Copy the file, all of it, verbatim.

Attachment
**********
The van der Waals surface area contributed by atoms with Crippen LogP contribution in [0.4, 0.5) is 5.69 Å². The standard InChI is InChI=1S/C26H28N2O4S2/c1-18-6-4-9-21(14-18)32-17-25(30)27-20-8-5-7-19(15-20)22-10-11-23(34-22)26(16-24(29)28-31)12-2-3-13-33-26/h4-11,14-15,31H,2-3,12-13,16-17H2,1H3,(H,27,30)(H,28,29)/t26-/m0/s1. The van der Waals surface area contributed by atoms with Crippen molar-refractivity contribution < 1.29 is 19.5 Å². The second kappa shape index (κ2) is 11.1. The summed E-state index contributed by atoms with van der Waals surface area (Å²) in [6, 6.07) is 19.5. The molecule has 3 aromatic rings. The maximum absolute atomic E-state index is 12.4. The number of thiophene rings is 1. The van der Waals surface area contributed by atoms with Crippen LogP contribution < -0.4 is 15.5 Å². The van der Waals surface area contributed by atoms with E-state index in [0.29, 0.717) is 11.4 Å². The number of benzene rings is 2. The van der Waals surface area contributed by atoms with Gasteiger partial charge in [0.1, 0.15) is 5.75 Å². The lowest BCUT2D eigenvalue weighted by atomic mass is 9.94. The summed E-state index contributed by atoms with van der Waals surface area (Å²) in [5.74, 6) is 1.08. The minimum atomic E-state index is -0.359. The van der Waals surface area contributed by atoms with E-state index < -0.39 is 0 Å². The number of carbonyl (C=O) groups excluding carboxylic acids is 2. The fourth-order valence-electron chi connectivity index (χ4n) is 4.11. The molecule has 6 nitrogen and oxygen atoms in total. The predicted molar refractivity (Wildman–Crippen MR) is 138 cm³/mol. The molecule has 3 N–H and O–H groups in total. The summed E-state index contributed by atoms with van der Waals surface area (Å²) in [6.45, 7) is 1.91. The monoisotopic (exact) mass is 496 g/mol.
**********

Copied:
The van der Waals surface area contributed by atoms with Crippen LogP contribution in [0.4, 0.5) is 5.69 Å². The standard InChI is InChI=1S/C26H28N2O4S2/c1-18-6-4-9-21(14-18)32-17-25(30)27-20-8-5-7-19(15-20)22-10-11-23(34-22)26(16-24(29)28-31)12-2-3-13-33-26/h4-11,14-15,31H,2-3,12-13,16-17H2,1H3,(H,27,30)(H,28,29)/t26-/m0/s1. The van der Waals surface area contributed by atoms with Crippen molar-refractivity contribution < 1.29 is 19.5 Å². The second kappa shape index (κ2) is 11.1. The summed E-state index contributed by atoms with van der Waals surface area (Å²) in [6, 6.07) is 19.5. The molecule has 3 aromatic rings. The maximum absolute atomic E-state index is 12.4. The number of thiophene rings is 1. The van der Waals surface area contributed by atoms with Crippen LogP contribution < -0.4 is 15.5 Å². The van der Waals surface area contributed by atoms with E-state index in [0.29, 0.717) is 11.4 Å². The number of benzene rings is 2. The van der Waals surface area contributed by atoms with Gasteiger partial charge in [0.1, 0.15) is 5.75 Å². The lowest BCUT2D eigenvalue weighted by atomic mass is 9.94. The summed E-state index contributed by atoms with van der Waals surface area (Å²) in [5.74, 6) is 1.08. The minimum atomic E-state index is -0.359. The van der Waals surface area contributed by atoms with E-state index < -0.39 is 0 Å². The number of carbonyl (C=O) groups excluding carboxylic acids is 2. The fourth-order valence-electron chi connectivity index (χ4n) is 4.11. The molecule has 6 nitrogen and oxygen atoms in total. The predicted molar refractivity (Wildman–Crippen MR) is 138 cm³/mol. The molecule has 3 N–H and O–H groups in total. The summed E-state index contributed by atoms with van der Waals surface area (Å²) in [6.45, 7) is 1.91. The monoisotopic (exact) mass is 496 g/mol.